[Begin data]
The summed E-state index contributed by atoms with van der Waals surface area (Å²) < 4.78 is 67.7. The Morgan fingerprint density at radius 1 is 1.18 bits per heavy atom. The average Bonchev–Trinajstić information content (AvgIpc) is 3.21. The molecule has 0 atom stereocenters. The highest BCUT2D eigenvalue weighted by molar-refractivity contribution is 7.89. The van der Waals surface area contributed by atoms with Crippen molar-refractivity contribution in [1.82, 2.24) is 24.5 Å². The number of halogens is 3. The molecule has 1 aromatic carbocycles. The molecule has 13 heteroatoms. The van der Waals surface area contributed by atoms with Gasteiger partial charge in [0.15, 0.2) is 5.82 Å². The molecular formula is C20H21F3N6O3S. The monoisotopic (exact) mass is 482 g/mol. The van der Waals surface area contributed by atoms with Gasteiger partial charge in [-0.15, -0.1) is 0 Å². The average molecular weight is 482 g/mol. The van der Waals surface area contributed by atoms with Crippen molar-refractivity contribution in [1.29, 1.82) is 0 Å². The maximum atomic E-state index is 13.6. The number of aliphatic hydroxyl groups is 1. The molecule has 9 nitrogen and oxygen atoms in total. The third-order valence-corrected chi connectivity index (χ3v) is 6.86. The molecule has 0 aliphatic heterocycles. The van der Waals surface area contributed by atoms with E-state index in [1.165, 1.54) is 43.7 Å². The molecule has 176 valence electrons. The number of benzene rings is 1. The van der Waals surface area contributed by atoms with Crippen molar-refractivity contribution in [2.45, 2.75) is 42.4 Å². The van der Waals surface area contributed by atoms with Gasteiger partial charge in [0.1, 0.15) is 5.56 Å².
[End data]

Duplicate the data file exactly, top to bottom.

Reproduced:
The summed E-state index contributed by atoms with van der Waals surface area (Å²) < 4.78 is 67.7. The Morgan fingerprint density at radius 1 is 1.18 bits per heavy atom. The average Bonchev–Trinajstić information content (AvgIpc) is 3.21. The molecule has 0 atom stereocenters. The highest BCUT2D eigenvalue weighted by molar-refractivity contribution is 7.89. The van der Waals surface area contributed by atoms with Crippen molar-refractivity contribution in [1.82, 2.24) is 24.5 Å². The number of halogens is 3. The molecule has 1 aromatic carbocycles. The molecule has 13 heteroatoms. The van der Waals surface area contributed by atoms with Gasteiger partial charge in [0.15, 0.2) is 5.82 Å². The molecular formula is C20H21F3N6O3S. The monoisotopic (exact) mass is 482 g/mol. The van der Waals surface area contributed by atoms with Gasteiger partial charge in [-0.15, -0.1) is 0 Å². The average molecular weight is 482 g/mol. The van der Waals surface area contributed by atoms with Crippen molar-refractivity contribution in [1.29, 1.82) is 0 Å². The maximum atomic E-state index is 13.6. The number of aliphatic hydroxyl groups is 1. The molecule has 9 nitrogen and oxygen atoms in total. The third-order valence-corrected chi connectivity index (χ3v) is 6.86. The molecule has 0 aliphatic heterocycles. The van der Waals surface area contributed by atoms with E-state index in [1.165, 1.54) is 43.7 Å². The molecule has 176 valence electrons. The number of benzene rings is 1. The van der Waals surface area contributed by atoms with Crippen molar-refractivity contribution in [2.45, 2.75) is 42.4 Å². The van der Waals surface area contributed by atoms with Gasteiger partial charge in [0.1, 0.15) is 5.56 Å².